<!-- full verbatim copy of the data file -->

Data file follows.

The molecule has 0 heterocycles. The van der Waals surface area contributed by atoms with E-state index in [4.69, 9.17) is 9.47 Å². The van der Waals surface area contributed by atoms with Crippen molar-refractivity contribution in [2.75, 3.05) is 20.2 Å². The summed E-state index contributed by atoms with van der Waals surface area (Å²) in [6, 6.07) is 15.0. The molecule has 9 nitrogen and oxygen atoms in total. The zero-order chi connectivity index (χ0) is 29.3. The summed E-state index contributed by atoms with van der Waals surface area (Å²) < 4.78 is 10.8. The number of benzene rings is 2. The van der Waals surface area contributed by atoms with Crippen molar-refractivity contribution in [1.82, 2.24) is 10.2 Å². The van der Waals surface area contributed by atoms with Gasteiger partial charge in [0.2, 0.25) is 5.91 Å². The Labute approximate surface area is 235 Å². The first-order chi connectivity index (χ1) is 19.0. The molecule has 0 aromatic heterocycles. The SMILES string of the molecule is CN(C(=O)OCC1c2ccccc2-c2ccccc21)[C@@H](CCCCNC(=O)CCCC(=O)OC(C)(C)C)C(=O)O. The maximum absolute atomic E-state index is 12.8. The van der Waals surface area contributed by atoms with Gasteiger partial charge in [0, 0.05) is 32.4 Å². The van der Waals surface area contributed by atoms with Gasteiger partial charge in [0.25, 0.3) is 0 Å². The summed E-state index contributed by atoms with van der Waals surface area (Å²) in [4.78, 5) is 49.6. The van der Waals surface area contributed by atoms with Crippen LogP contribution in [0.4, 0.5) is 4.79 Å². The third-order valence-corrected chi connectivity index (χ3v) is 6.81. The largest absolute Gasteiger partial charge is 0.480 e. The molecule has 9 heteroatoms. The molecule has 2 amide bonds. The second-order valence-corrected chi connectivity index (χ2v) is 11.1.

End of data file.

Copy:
The molecule has 0 heterocycles. The van der Waals surface area contributed by atoms with E-state index in [4.69, 9.17) is 9.47 Å². The van der Waals surface area contributed by atoms with Crippen molar-refractivity contribution in [2.75, 3.05) is 20.2 Å². The summed E-state index contributed by atoms with van der Waals surface area (Å²) in [6, 6.07) is 15.0. The molecule has 9 nitrogen and oxygen atoms in total. The zero-order chi connectivity index (χ0) is 29.3. The summed E-state index contributed by atoms with van der Waals surface area (Å²) < 4.78 is 10.8. The number of benzene rings is 2. The van der Waals surface area contributed by atoms with Crippen molar-refractivity contribution in [1.82, 2.24) is 10.2 Å². The van der Waals surface area contributed by atoms with Gasteiger partial charge in [0.2, 0.25) is 5.91 Å². The Labute approximate surface area is 235 Å². The first-order chi connectivity index (χ1) is 19.0. The molecule has 0 aromatic heterocycles. The SMILES string of the molecule is CN(C(=O)OCC1c2ccccc2-c2ccccc21)[C@@H](CCCCNC(=O)CCCC(=O)OC(C)(C)C)C(=O)O. The maximum absolute atomic E-state index is 12.8. The van der Waals surface area contributed by atoms with Gasteiger partial charge in [0, 0.05) is 32.4 Å². The van der Waals surface area contributed by atoms with Gasteiger partial charge in [0.25, 0.3) is 0 Å². The summed E-state index contributed by atoms with van der Waals surface area (Å²) in [4.78, 5) is 49.6. The van der Waals surface area contributed by atoms with Crippen LogP contribution in [0.4, 0.5) is 4.79 Å². The third-order valence-corrected chi connectivity index (χ3v) is 6.81. The largest absolute Gasteiger partial charge is 0.480 e. The molecule has 9 heteroatoms. The molecule has 2 amide bonds. The second-order valence-corrected chi connectivity index (χ2v) is 11.1.